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on March 23, 2004
I was in search of a good informative book for seed starting and stumbled upon this one. What a find!!! They give detailed instructions for hundreds of plants (including hardy and tropicals) defining exactly what propagating technique(s) works best for each. Softwood cuttings, hardwood cuttings, dividing, grafting (far more methods than I have ever seen in one book) and the various methods of gathering and seed-starting, whether your species prefers cold-stratifying, soaking, scarification or if it prefers to be direct-sown. This book has techniques for reproducing just one or hundreds of plants. I could go on and on but it all boils down to this; If you have any interest in multiplying plants this book is a must!
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on July 16, 1999
As a professional horticulturalist, gosh what a word, I spotted this delightful book in the Beaufort Public Library, kept it out too long because I did not want to take it back and it cost me a 75 cent fine...such a deal. Now I MUST buy my own, even though my birthday is less than a month away. It makes propagation a breeze. And what great graphics and photos. I'll be out gathering palmetto seeds soon. Ever wonder what to do with a sago palm seed? You won't believe what they need to sprout. Now I know why the plant is so expensive to buy. With this book you have the knowledge to start just about any plant you can think of.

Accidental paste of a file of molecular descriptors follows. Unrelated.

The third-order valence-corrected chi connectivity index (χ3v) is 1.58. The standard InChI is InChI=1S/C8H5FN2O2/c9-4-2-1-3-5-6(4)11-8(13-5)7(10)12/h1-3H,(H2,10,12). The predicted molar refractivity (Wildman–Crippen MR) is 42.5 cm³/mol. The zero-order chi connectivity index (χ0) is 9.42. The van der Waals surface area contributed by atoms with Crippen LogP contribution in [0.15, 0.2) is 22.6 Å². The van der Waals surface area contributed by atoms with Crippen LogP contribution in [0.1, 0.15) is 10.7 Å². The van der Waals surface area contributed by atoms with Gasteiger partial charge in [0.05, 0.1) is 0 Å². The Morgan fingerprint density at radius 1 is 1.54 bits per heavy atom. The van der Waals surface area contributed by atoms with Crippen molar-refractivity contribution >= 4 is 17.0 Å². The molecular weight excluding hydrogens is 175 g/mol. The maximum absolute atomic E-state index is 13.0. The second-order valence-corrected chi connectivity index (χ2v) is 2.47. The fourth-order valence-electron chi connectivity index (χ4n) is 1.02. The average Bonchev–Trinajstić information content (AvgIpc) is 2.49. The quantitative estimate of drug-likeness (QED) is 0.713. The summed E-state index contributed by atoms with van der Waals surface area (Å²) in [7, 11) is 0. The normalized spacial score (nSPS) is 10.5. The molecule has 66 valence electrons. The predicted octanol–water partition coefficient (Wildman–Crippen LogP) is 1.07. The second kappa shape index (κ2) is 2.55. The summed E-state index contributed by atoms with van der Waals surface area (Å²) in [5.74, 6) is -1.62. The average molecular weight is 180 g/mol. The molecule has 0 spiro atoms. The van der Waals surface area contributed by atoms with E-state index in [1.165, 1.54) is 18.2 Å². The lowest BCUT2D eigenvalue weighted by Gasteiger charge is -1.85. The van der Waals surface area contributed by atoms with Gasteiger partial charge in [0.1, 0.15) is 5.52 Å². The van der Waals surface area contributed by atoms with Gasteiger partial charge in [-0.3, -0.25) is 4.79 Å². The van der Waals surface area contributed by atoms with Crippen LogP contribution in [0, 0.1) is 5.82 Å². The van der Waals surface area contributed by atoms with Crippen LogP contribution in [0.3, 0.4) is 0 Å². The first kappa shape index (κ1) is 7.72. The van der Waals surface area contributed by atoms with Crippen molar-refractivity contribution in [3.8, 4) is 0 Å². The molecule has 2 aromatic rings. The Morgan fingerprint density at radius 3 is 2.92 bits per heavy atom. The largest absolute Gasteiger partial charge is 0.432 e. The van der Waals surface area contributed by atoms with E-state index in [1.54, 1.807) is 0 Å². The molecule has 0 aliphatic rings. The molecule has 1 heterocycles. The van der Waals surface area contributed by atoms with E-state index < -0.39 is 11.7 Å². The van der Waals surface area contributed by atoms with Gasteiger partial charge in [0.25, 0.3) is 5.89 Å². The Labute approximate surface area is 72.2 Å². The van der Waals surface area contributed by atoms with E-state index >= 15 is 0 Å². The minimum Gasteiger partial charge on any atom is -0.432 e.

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on January 15, 2007
The previous printing of this book has a green background with 4 photos. The current printing has a cover similar to the "DK Books" edition sold in many national bookstores for quite a bit more money. Inside the cover, the books are identical.